Royals shut down top pitching prospect Kyle Zimmer for at least six to eight weeks
05/27/2014 10:39 AM
06/03/2014 10:17 AM
On May 19, as he faced hitters in a game setting for the first time this year, Royals prospect Kyle Zimmer experienced a bout of tightness in his back. In his second inning of work, his fastball velocity dipped from the mid-90s to as low as 89 mph, a troubling sign for assistant general manager J.J. Picollo and the rest of the club’s developmental staff.
When Zimmer attempted to play catch the next day, his tightness remained. A day of treatment and rest did not alleviate the condition. Already marooned in extended spring training due to a bout of shoulder soreness this winter, Zimmer has now been shut down for six to eight weeks due to a strained latissimus dorsi muscle.
The muscle is located below the right shoulder, a precarious location for a pitcher. Even so, Picollo insisted the club conducted extensive examinations of Zimmer and ruled out damage to a ligament or a joint.
“Fortunately, it’s not elbow, it’s not shoulder,” Picollo said in a telephone interview on Tuesday morning. “These are the things I’m telling him. He’s obviously down right now, because he knows it’s another six to eight weeks of no activity.”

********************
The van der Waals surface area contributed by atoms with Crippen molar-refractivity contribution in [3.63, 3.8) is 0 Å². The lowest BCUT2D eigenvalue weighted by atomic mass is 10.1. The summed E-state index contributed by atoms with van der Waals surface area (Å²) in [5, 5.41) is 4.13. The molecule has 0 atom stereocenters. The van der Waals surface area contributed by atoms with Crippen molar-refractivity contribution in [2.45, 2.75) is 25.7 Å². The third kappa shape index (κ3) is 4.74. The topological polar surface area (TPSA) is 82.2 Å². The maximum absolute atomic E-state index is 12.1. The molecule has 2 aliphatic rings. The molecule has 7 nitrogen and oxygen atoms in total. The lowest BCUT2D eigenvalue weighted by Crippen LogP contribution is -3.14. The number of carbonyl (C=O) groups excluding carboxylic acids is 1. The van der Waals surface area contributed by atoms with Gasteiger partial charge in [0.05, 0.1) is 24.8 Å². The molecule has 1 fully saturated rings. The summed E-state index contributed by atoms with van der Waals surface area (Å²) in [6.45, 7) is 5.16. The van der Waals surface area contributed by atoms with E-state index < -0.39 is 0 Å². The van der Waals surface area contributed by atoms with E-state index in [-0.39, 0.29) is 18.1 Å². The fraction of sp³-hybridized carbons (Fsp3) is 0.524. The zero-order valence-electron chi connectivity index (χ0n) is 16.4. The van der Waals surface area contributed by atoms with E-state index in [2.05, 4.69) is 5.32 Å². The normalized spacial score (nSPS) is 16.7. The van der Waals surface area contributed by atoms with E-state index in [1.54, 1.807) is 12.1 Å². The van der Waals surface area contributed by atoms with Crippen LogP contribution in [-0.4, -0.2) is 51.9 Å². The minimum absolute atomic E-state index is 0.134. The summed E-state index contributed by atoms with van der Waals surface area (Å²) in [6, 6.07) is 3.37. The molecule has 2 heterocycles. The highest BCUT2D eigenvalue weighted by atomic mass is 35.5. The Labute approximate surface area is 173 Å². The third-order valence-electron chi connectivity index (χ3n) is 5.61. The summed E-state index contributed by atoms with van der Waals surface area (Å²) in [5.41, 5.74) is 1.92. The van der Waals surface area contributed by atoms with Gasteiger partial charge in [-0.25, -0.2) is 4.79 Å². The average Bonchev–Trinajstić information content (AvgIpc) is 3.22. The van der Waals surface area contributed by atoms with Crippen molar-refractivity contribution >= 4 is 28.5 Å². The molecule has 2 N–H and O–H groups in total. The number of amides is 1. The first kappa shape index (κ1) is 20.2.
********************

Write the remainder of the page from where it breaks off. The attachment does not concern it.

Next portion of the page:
He added, “We’ve had so many different images on his shoulder. We know that his shoulder’s fine. So we’ve ruled that out. I hate to say: It’s just one of those things. It’s almost a mystery.”
An already troubling week for this franchise just got worse, with blemishes now marring their top best young pitchers. Yordano Ventura left his start on Monday night due to discomfort in his right elbow, and was scheduled for an MRI on Tuesday. Now Zimmer, the No. 5 pick in the 2012 draft, is dealing with yet another arm problem.
The injury also effectively rules out Zimmer contributing to the big-league club in 2014, a scenario the team hoped was possible. Once he picks up a baseball again in July, he will have to restart his entire throwing program. During that process, the team will assess the value and risk of attempting to build him up for this season.
“You do the math, and you’re running out of time,” Picollo said. “You’re running out of days. But I don’t want to rule it out, because we haven’t had those types of discussions just yet.”
Zimmer converted to pitching as a freshman at the University of San Francisco, and has experienced a series of injuries ever since. He underwent surgery to remove bone chips after the 2012 season. He hasn’t pitched in a regular-season game since last August, when the team elected to shut him down.
During the winter, he felt discomfort in his shoulder once again. The team doctors diagnosed him with biceps tendinitis. They tabulated a tentative 150 innings from him this season. His year was supposed to begin this week with Class AA Northwest Arkansas.
Instead, he will remain at the team’s complex in Surprise, Ariz. A big-league debut in September no longer looks likely, and a team searching for silver linings will have to look elsewhere.
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